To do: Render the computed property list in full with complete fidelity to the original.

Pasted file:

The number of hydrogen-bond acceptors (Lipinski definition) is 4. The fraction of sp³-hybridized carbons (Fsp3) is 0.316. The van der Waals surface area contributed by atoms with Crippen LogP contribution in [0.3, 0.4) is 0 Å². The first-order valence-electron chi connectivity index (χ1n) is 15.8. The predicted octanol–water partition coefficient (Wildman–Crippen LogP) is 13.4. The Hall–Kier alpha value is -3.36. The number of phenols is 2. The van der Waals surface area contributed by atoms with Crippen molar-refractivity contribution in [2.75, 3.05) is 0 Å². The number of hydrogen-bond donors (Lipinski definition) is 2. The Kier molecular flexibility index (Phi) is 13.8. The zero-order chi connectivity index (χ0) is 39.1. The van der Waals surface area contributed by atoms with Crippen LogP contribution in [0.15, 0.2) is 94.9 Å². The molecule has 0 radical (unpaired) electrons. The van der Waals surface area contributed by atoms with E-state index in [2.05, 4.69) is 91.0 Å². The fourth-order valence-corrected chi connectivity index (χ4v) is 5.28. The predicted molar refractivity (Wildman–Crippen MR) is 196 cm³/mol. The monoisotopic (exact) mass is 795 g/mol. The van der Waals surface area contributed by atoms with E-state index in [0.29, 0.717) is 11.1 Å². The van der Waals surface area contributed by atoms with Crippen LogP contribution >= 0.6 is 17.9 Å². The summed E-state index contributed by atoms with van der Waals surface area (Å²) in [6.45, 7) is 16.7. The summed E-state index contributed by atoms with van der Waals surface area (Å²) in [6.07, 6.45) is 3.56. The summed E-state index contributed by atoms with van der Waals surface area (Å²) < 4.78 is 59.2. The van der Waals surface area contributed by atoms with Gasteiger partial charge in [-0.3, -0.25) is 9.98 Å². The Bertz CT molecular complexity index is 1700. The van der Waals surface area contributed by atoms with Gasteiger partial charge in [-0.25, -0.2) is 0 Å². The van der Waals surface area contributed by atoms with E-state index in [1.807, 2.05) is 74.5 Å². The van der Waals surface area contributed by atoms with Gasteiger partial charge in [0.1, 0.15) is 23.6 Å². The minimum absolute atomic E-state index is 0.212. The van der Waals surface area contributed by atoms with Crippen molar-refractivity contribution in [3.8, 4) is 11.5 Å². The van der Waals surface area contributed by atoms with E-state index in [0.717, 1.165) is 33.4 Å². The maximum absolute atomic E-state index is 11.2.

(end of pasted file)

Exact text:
The number of hydrogen-bond acceptors (Lipinski definition) is 4. The fraction of sp³-hybridized carbons (Fsp3) is 0.316. The van der Waals surface area contributed by atoms with Crippen LogP contribution in [0.3, 0.4) is 0 Å². The first-order valence-electron chi connectivity index (χ1n) is 15.8. The predicted octanol–water partition coefficient (Wildman–Crippen LogP) is 13.4. The Hall–Kier alpha value is -3.36. The number of phenols is 2. The van der Waals surface area contributed by atoms with Crippen molar-refractivity contribution in [2.75, 3.05) is 0 Å². The number of hydrogen-bond donors (Lipinski definition) is 2. The Kier molecular flexibility index (Phi) is 13.8. The zero-order chi connectivity index (χ0) is 39.1. The van der Waals surface area contributed by atoms with Crippen LogP contribution in [0.15, 0.2) is 94.9 Å². The molecule has 0 radical (unpaired) electrons. The van der Waals surface area contributed by atoms with E-state index in [2.05, 4.69) is 91.0 Å². The fourth-order valence-corrected chi connectivity index (χ4v) is 5.28. The predicted molar refractivity (Wildman–Crippen MR) is 196 cm³/mol. The monoisotopic (exact) mass is 795 g/mol. The van der Waals surface area contributed by atoms with E-state index in [0.29, 0.717) is 11.1 Å². The van der Waals surface area contributed by atoms with Crippen LogP contribution >= 0.6 is 17.9 Å². The summed E-state index contributed by atoms with van der Waals surface area (Å²) in [6.45, 7) is 16.7. The summed E-state index contributed by atoms with van der Waals surface area (Å²) in [6.07, 6.45) is 3.56. The summed E-state index contributed by atoms with van der Waals surface area (Å²) < 4.78 is 59.2. The van der Waals surface area contributed by atoms with Gasteiger partial charge in [-0.3, -0.25) is 9.98 Å². The Bertz CT molecular complexity index is 1700. The van der Waals surface area contributed by atoms with Gasteiger partial charge in [-0.25, -0.2) is 0 Å². The van der Waals surface area contributed by atoms with E-state index in [1.807, 2.05) is 74.5 Å². The van der Waals surface area contributed by atoms with Gasteiger partial charge in [0.1, 0.15) is 23.6 Å². The minimum absolute atomic E-state index is 0.212. The van der Waals surface area contributed by atoms with Crippen molar-refractivity contribution in [3.8, 4) is 11.5 Å². The van der Waals surface area contributed by atoms with E-state index in [0.717, 1.165) is 33.4 Å². The maximum absolute atomic E-state index is 11.2.